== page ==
Friday, January 11, 2013

Birthday Reflections

As I reach another milestone, I like to reminisce.  I enjoy pondering the ghosts of "birthdays past".  I need to take stock of life.  Having a birthday this close to Jan. 1st can be tricky!

A lot has happened in the past year.  One of the most life-changing events was my husband's acceptance into the aspirancy program of the diaconate.

Things in our household have remained pretty much the same.  I mean, the kids still go to school.  I still teach piano lessons.  My husband still goes to work every day.  We're still very involved in our church.

Things in our household have changed a lot, though.  My husband and I spend 4 hours every week on the drive to/from the seminary, and an additional 2 1/2 or more hours in classes.  Of course, he has studying to do, papers to write, books to get the picture.

Nietzsche has been quoted as saying, "That which does not kill us, makes us stronger."  I'm no Nietzsche fan, but it is true.  (Romans 5:3 says, "And not only that, but we also glory in tribulations, knowing that tribulation produces perseverance;  and perseverance, character; and character, hope."  So Nietzsche wasn't as original as he would have liked to think.)

This has been a year of tribulations for our family.  Each of us has faced many situations which have tested our faith.  It has been a time of battles, for sure.  Of course, the coward in me wants to say, "God, please, just take it away!"  And, of course, God wants me to pray for strength and perseverance

I have heard the story of two trees.  One was well-cared for and pampered.  Planted in a private garden, it seemed to be strong and healthy.  The other was planted on a high, lonely hill.  It received moisture when there was rain.  Other than that, it simply stood on the hill, bearing the brunt of the changing seasons. While shorter and more gnarled than the other tree, it still grew.

One day, a strong storm came.  The winds blew fiercely, and the flooding rains poured.  The garden tree bent and broke, then washed away.  It's strength was not enough to hold it fast.  The tree on the hill, however, stood firm.  It bent and swayed, but its roots held it to the hillside.  It had faced storms before, which had made it strong.

I pray that our storms have done this for us.  I know only time will tell.  We have a long road ahead of us.  If accepted into the full diaconate program, my husband will have four more years of seminary.  By the time he finishes, our youngest son will be a senior in high school!  If he is not accepted, we will have more time of praying for direction.

Only God knows the road ahead.  May the next year be one of growing, learning, and being ever-strengthened by Him.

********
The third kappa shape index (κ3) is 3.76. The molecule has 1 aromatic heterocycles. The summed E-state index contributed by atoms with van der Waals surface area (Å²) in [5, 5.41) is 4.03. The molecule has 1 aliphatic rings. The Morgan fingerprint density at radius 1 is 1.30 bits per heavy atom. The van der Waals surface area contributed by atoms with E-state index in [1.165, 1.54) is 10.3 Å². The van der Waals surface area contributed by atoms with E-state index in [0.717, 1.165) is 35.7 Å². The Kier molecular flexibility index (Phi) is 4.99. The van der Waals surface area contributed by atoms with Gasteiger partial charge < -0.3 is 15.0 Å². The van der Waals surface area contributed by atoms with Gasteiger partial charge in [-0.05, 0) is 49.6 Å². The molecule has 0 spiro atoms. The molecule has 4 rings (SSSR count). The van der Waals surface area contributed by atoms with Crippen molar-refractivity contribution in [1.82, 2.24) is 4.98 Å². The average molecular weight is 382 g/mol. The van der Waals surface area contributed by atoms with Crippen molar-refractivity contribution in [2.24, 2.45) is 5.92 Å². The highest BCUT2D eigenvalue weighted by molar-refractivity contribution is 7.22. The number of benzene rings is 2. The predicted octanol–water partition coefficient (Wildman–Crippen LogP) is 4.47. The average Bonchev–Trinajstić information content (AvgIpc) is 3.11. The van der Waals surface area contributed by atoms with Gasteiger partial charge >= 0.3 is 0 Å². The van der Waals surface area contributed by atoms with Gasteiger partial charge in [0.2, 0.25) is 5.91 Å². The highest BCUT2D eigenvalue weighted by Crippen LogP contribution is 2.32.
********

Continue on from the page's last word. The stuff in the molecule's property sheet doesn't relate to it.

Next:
I know how to be abased, and I know how to abound. Everywhere and in all things I have learned both to be full and to be hungry, both to abound and to suffer need.  I can do all things through Christ who strengthens me.

Philippians 4:12-13

Monday, January 07, 2013

St. Thomas a Kempis

One day when a certain man who wavered often and anxiously between hope and fear was struck with sadness, he knelt in humble prayer before the altar of a church. While meditating on these things, he said: “Oh if I but knew whether I should persevere to the end!” Instantly he heard within the divine answer: “If you knew this, what would you do? Do now what you would do then and you will be quite secure.” Immediately consoled and comforted, he resigned himself to the divine will and the anxious uncertainty ceased. His curiosity no longer sought to know what the future held for him, and he tried instead to find the perfect, the acceptable will of God in the beginning and end of every good work. 

“Trust thou in the Lord and do good,” says the Prophet; “dwell in the land and thou shalt feed on its riches."

Sunday, January 06, 2013

The Epiphany...

You've probably heard the word "epiphany".  We use that word when we're referring to someone suddenly having great insight--that "light bulb" or "Aha!" moment when the light comes on, and they suddenly "get it". 

As Catholics, we celebrate the Feast of the Epiphany on January 6.  This day is a day to celebrate when God revealed Himself, through Jesus, to the Magi.  Led by a bright star, they made their way from the East to Bethlehem, a very small, unknown town in Israel.  What did they find under that shining star?  A baby.  And yet, somehow, they knew this was no average baby.  This baby was "God-with-us".  They were having an "aha" moment.  They were becoming aware of who this little One truly was.

We celebrate today this "WOW!" moment and long for such moments ourselves, when God reveals Himself to us, and we respond by going where He leads.  Those moments when we come face-to-face with God.  Jesus revealed to all mankind.

Happy Feast of Epiphany!

If you would like to know more about Epiphany, this is a great article by our pastor, Fr. Joseph Labak.